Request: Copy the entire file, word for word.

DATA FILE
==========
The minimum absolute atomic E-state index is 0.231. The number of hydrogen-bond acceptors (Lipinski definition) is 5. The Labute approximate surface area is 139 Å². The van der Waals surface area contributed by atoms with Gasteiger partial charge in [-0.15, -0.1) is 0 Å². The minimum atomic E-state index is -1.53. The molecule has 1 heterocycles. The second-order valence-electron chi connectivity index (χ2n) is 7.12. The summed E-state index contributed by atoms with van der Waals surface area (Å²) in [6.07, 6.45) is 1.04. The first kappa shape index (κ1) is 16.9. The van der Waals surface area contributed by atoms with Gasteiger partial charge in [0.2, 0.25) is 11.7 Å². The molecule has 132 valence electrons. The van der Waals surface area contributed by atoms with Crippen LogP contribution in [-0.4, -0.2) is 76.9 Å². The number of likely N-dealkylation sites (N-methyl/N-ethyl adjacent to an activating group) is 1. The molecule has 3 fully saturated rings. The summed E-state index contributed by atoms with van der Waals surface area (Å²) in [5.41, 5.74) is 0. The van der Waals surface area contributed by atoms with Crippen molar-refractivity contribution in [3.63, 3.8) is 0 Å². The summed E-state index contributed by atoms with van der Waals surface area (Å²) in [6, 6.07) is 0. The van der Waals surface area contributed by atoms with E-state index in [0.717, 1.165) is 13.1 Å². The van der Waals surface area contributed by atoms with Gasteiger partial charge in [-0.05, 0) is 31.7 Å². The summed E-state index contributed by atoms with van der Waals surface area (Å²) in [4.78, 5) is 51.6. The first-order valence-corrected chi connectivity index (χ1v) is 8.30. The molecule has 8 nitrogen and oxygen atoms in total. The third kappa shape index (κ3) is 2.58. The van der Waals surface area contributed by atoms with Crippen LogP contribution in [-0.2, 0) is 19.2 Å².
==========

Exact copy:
The minimum absolute atomic E-state index is 0.231. The number of hydrogen-bond acceptors (Lipinski definition) is 5. The Labute approximate surface area is 139 Å². The van der Waals surface area contributed by atoms with Gasteiger partial charge in [-0.15, -0.1) is 0 Å². The minimum atomic E-state index is -1.53. The molecule has 1 heterocycles. The second-order valence-electron chi connectivity index (χ2n) is 7.12. The summed E-state index contributed by atoms with van der Waals surface area (Å²) in [6.07, 6.45) is 1.04. The first kappa shape index (κ1) is 16.9. The van der Waals surface area contributed by atoms with Gasteiger partial charge in [0.2, 0.25) is 11.7 Å². The molecule has 132 valence electrons. The van der Waals surface area contributed by atoms with Crippen LogP contribution in [-0.4, -0.2) is 76.9 Å². The number of likely N-dealkylation sites (N-methyl/N-ethyl adjacent to an activating group) is 1. The molecule has 3 fully saturated rings. The summed E-state index contributed by atoms with van der Waals surface area (Å²) in [5.41, 5.74) is 0. The van der Waals surface area contributed by atoms with Crippen molar-refractivity contribution in [3.63, 3.8) is 0 Å². The summed E-state index contributed by atoms with van der Waals surface area (Å²) in [6, 6.07) is 0. The van der Waals surface area contributed by atoms with E-state index in [0.717, 1.165) is 13.1 Å². The van der Waals surface area contributed by atoms with Gasteiger partial charge in [-0.05, 0) is 31.7 Å². The summed E-state index contributed by atoms with van der Waals surface area (Å²) in [4.78, 5) is 51.6. The first-order valence-corrected chi connectivity index (χ1v) is 8.30. The molecule has 8 nitrogen and oxygen atoms in total. The third kappa shape index (κ3) is 2.58. The van der Waals surface area contributed by atoms with Crippen LogP contribution in [-0.2, 0) is 19.2 Å².